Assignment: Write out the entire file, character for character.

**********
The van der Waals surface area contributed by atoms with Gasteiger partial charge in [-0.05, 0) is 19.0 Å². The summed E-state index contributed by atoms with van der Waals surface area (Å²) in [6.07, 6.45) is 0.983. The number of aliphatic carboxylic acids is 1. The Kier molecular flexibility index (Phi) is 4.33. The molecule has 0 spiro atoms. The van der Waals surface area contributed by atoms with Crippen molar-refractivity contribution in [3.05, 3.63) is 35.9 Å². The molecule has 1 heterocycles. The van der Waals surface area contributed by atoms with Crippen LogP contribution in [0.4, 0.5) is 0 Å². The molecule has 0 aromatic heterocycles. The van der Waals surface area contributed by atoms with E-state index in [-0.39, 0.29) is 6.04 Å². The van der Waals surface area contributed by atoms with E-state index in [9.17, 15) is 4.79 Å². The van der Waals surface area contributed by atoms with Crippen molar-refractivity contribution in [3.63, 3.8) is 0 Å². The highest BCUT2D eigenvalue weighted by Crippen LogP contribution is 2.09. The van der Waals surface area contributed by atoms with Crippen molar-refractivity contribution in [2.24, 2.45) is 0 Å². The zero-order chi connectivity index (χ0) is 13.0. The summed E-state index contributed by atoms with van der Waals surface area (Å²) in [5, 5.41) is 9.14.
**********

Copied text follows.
The van der Waals surface area contributed by atoms with Gasteiger partial charge in [-0.05, 0) is 19.0 Å². The summed E-state index contributed by atoms with van der Waals surface area (Å²) in [6.07, 6.45) is 0.983. The number of aliphatic carboxylic acids is 1. The Kier molecular flexibility index (Phi) is 4.33. The molecule has 0 spiro atoms. The van der Waals surface area contributed by atoms with Crippen molar-refractivity contribution in [3.05, 3.63) is 35.9 Å². The molecule has 1 heterocycles. The van der Waals surface area contributed by atoms with Crippen LogP contribution in [0.4, 0.5) is 0 Å². The molecule has 0 aromatic heterocycles. The van der Waals surface area contributed by atoms with E-state index in [-0.39, 0.29) is 6.04 Å². The van der Waals surface area contributed by atoms with E-state index in [9.17, 15) is 4.79 Å². The van der Waals surface area contributed by atoms with Crippen molar-refractivity contribution in [3.63, 3.8) is 0 Å². The highest BCUT2D eigenvalue weighted by Crippen LogP contribution is 2.09. The van der Waals surface area contributed by atoms with Crippen molar-refractivity contribution in [2.24, 2.45) is 0 Å². The zero-order chi connectivity index (χ0) is 13.0. The summed E-state index contributed by atoms with van der Waals surface area (Å²) in [5, 5.41) is 9.14.